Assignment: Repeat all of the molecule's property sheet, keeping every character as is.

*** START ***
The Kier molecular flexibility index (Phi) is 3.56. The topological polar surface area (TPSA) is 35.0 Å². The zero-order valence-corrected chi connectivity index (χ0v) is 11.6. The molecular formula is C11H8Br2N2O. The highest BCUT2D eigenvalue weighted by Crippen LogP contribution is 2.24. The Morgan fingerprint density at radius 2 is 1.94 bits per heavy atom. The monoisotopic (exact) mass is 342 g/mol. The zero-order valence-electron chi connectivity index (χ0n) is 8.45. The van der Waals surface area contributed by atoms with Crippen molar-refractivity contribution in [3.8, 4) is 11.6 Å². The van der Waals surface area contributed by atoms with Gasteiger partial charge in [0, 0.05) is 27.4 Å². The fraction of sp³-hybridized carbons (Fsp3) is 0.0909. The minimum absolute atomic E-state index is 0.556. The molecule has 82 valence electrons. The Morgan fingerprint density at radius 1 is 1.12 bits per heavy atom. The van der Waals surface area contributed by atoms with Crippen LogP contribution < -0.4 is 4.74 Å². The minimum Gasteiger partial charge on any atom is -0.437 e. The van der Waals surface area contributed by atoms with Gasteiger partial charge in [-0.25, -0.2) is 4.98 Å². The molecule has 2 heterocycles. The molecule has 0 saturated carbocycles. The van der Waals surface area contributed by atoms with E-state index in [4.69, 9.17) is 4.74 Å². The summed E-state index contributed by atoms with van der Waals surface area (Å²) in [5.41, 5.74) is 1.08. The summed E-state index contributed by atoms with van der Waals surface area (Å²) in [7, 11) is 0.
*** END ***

The Kier molecular flexibility index (Phi) is 3.56. The topological polar surface area (TPSA) is 35.0 Å². The zero-order valence-corrected chi connectivity index (χ0v) is 11.6. The molecular formula is C11H8Br2N2O. The highest BCUT2D eigenvalue weighted by Crippen LogP contribution is 2.24. The Morgan fingerprint density at radius 2 is 1.94 bits per heavy atom. The monoisotopic (exact) mass is 342 g/mol. The zero-order valence-electron chi connectivity index (χ0n) is 8.45. The van der Waals surface area contributed by atoms with Crippen molar-refractivity contribution in [3.8, 4) is 11.6 Å². The van der Waals surface area contributed by atoms with Gasteiger partial charge in [0, 0.05) is 27.4 Å². The fraction of sp³-hybridized carbons (Fsp3) is 0.0909. The minimum absolute atomic E-state index is 0.556. The molecule has 82 valence electrons. The Morgan fingerprint density at radius 1 is 1.12 bits per heavy atom. The van der Waals surface area contributed by atoms with Crippen LogP contribution < -0.4 is 4.74 Å². The minimum Gasteiger partial charge on any atom is -0.437 e. The van der Waals surface area contributed by atoms with Gasteiger partial charge in [-0.25, -0.2) is 4.98 Å². The molecule has 2 heterocycles. The molecule has 0 saturated carbocycles. The van der Waals surface area contributed by atoms with E-state index in [4.69, 9.17) is 4.74 Å². The summed E-state index contributed by atoms with van der Waals surface area (Å²) in [5.41, 5.74) is 1.08. The summed E-state index contributed by atoms with van der Waals surface area (Å²) in [7, 11) is 0.